By recycling to the moon
Next month, a low-cost spacecraft will begin scanning the moon's surface for signs of water and conducting further analysis. Not a single component of the Lunar Prospector was newly developed for this mission, all parts have been proven in previous projects - an extreme one Example of NASA's new strategy. The Lunar Prospector only costs $63 million. It is only the third NASA mission to the moon in the last 20 years and the first purely scientific visit in a full 25 years. The last trip to the moon was made by the Clementine probe, which was primarily intended for military tests.
The new project started eight years ago as a private tinkering project by young engineers and scientists who mixed together donated hardware components. Accordingly, the current version is a paragon of simplicity: the probe has no computer, which means that it cannot make its own decisions, but relies on commands from Earth. In fact, none of the scientific instruments for this mission have been developed, and all have already completed a flight. Even the cheap launch system, the Lockheed Martin Athena II, was assembled from solid-propelled rocket motors for submarine-launched cruise missiles.
About 105 hours after launch on January 5, 1998, the Lunar Prospector will enter orbit around the moon. There he will take a close look at the surface, three quarters of which has still not been examined in detail. "We've only scratched the surface of the moon so far," says Michael Drake of the University of Arizona.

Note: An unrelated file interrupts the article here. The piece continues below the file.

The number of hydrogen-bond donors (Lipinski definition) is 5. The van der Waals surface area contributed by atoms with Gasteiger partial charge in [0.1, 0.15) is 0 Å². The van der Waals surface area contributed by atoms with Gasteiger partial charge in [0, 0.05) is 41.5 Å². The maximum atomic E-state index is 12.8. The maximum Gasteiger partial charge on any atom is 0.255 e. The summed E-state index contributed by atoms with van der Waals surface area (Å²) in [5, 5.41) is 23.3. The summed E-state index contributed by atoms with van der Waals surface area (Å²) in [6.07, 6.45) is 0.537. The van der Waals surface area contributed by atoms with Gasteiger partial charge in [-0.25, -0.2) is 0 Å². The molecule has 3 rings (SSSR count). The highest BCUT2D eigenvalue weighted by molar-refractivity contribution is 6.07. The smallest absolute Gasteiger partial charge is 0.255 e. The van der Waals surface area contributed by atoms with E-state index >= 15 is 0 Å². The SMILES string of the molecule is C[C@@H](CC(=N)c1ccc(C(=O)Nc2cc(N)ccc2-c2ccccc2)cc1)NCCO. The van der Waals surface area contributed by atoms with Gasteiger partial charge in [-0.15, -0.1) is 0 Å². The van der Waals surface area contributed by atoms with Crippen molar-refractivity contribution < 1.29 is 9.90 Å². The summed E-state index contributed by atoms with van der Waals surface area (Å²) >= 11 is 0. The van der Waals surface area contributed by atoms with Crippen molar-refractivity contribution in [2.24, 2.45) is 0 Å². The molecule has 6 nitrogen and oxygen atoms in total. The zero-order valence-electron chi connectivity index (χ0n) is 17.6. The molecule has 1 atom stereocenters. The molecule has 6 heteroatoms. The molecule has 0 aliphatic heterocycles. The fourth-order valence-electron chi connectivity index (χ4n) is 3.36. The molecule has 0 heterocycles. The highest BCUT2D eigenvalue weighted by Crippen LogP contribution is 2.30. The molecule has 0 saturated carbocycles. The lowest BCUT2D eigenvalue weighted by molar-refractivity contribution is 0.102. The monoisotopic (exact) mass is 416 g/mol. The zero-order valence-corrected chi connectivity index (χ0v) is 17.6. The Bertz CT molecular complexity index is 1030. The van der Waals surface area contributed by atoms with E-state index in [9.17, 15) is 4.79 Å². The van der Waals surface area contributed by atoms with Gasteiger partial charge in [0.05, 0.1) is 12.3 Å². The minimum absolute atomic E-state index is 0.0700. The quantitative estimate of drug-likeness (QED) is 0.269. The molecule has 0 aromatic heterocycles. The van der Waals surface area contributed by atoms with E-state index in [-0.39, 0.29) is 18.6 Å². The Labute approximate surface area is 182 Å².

At an altitude of only 100 kilometers, the probe will look for traces of water ice, which is permanently frozen at the poles in permanent shadow. In addition, the five instruments are used to create maps of the element composition, from which conclusions can be drawn about the formation of the Earth's satellite (see "The moon formed with a big bang";, spectrum ticker of November 15, 1997). Measurements of the gravitational field provide insights into the inner structure of the celestial body. Overall, the mission is scheduled for one year, with an option for a six-month extension.